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A Defense of Poetry
Gabriel Gudding’s poems not only defend against the pretense and vanity of war, violence, and religion, but also against the vanity of poetry itself. These poems sometimes nestle in the lowest regions of the body, and depict invective, donnybrooks, chase scenes, and the abuse of animals, as well as the indignities and bumblings of the besotted, the lustful, the annoyed, an ...more
Paperback, 96 pages
Published September 25th 2002 by University of Pittsburgh Press
(first published January 1st 2002)
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Oh Gabe, reading this collection was like being in workshop all over again, both of which were just magical. The underlying defense against the vanity, the seriousness, and pomposity of the lyric "I", all jumbled into a reclamation that had me laughing out loud. This collection is a delight, and even better if you imagine him reading it. If you're in the need for a laugh, and some poems about butts, this is the ticket.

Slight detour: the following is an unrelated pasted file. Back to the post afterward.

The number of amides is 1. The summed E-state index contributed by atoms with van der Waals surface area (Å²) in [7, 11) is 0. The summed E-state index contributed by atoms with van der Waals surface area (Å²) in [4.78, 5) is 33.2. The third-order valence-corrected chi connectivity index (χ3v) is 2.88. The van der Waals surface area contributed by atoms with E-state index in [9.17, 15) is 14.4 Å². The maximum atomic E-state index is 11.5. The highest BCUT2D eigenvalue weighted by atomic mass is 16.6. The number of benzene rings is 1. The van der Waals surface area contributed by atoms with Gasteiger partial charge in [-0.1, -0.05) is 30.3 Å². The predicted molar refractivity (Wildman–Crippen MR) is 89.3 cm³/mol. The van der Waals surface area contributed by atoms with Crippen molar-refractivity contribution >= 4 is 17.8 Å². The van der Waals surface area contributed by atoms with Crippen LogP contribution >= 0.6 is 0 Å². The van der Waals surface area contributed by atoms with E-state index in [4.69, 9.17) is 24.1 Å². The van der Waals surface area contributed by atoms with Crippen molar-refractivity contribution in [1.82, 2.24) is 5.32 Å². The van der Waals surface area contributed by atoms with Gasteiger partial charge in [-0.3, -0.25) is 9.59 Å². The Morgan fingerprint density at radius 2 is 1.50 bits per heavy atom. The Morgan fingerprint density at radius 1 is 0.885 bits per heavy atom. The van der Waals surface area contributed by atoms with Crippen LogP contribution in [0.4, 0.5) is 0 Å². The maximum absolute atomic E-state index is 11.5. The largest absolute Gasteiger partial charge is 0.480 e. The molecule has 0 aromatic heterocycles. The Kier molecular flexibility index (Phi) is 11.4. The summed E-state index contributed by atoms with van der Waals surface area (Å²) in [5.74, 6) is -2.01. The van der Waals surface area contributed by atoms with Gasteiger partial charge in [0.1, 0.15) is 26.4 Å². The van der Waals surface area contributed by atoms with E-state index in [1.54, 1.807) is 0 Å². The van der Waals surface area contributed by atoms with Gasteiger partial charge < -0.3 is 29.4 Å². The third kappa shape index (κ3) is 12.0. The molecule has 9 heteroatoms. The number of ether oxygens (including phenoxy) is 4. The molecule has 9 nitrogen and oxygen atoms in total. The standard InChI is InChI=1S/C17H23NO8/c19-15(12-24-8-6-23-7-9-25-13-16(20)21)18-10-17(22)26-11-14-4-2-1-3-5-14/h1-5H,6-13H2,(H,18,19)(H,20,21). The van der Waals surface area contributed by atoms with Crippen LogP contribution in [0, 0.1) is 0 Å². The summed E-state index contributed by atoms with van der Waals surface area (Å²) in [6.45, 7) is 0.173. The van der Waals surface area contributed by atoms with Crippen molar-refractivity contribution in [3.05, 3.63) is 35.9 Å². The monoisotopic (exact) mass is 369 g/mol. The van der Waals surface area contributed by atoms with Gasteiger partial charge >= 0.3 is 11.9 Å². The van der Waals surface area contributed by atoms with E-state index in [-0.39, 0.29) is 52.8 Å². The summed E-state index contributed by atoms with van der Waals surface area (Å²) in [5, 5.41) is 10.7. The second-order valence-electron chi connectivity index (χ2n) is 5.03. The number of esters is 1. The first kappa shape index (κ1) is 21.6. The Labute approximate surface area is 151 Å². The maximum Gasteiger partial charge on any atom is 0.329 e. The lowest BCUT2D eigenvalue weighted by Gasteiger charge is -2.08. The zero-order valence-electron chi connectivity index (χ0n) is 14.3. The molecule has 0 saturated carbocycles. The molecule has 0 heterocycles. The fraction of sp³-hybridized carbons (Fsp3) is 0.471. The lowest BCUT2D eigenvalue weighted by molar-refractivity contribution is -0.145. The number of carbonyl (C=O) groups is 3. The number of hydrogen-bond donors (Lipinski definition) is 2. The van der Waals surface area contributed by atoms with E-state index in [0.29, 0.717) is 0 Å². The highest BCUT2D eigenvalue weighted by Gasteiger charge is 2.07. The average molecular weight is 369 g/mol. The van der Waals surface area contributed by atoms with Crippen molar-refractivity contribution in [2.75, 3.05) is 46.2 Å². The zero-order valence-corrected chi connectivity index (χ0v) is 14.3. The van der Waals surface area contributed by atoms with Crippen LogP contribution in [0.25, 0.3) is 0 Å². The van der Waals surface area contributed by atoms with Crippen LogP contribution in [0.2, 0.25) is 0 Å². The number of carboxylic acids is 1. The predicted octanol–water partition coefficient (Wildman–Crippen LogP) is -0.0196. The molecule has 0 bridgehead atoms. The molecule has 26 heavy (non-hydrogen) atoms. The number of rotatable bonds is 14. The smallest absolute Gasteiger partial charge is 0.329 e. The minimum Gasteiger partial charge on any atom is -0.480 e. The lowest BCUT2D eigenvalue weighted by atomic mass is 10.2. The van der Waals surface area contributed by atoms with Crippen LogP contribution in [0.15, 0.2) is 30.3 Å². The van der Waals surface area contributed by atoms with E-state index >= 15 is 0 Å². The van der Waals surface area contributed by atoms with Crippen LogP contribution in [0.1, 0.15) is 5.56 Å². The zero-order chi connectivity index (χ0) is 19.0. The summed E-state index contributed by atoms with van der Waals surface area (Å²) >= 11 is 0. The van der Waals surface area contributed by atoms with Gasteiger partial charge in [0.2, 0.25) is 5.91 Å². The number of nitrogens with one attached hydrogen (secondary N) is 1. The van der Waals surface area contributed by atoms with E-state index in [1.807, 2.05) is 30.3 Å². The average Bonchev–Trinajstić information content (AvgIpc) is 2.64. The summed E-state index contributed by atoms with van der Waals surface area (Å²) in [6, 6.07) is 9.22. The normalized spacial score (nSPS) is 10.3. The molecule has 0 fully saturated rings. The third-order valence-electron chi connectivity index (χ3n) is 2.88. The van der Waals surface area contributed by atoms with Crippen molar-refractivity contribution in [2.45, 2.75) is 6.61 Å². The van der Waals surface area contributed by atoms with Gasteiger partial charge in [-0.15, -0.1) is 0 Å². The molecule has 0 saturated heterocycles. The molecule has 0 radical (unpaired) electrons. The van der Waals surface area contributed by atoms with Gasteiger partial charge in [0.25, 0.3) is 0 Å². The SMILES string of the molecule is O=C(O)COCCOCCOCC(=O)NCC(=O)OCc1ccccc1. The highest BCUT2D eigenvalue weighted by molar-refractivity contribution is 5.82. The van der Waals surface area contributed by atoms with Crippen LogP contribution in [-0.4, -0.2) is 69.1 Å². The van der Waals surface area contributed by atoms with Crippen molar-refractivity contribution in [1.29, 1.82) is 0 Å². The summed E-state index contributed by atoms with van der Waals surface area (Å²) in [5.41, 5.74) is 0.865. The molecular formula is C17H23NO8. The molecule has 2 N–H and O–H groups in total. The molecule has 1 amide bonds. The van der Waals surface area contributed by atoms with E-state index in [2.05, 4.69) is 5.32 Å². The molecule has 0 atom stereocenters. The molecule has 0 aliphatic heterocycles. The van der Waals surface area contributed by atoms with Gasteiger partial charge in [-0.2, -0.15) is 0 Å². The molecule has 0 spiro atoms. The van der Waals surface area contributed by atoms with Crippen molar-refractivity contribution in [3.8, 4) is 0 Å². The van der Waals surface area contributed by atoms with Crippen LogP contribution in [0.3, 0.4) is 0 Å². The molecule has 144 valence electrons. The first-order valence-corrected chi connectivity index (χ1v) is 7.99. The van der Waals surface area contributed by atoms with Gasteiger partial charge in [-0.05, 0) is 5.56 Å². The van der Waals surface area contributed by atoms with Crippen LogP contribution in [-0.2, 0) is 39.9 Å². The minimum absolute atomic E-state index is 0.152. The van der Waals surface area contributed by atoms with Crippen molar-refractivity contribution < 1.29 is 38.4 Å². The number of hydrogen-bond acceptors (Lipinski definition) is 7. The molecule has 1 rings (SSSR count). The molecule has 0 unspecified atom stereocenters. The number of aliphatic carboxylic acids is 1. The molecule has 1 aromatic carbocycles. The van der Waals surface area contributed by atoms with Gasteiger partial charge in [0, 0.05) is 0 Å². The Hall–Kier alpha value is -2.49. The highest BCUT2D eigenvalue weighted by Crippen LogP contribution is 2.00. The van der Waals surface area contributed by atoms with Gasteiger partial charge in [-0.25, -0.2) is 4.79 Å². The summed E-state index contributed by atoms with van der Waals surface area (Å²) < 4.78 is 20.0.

There is an imaginative, vibrant energy in this poem. But unlike some books, which seem interested only in bathing themselves in the fact that the imagination exists, it feels to me that Gudding makes it relevant. And that relevance comes through a strong narrative suddenly exploding with an image that delights in its improbability.
A great collection. The title poem is a pretty amazing insult piece, and there are many other gems. Most of the poems straddle the space between poignant and ridiculous, and sometimes they swerve too far towards the ridiculous, but for me the ridiculousness is often its own reward.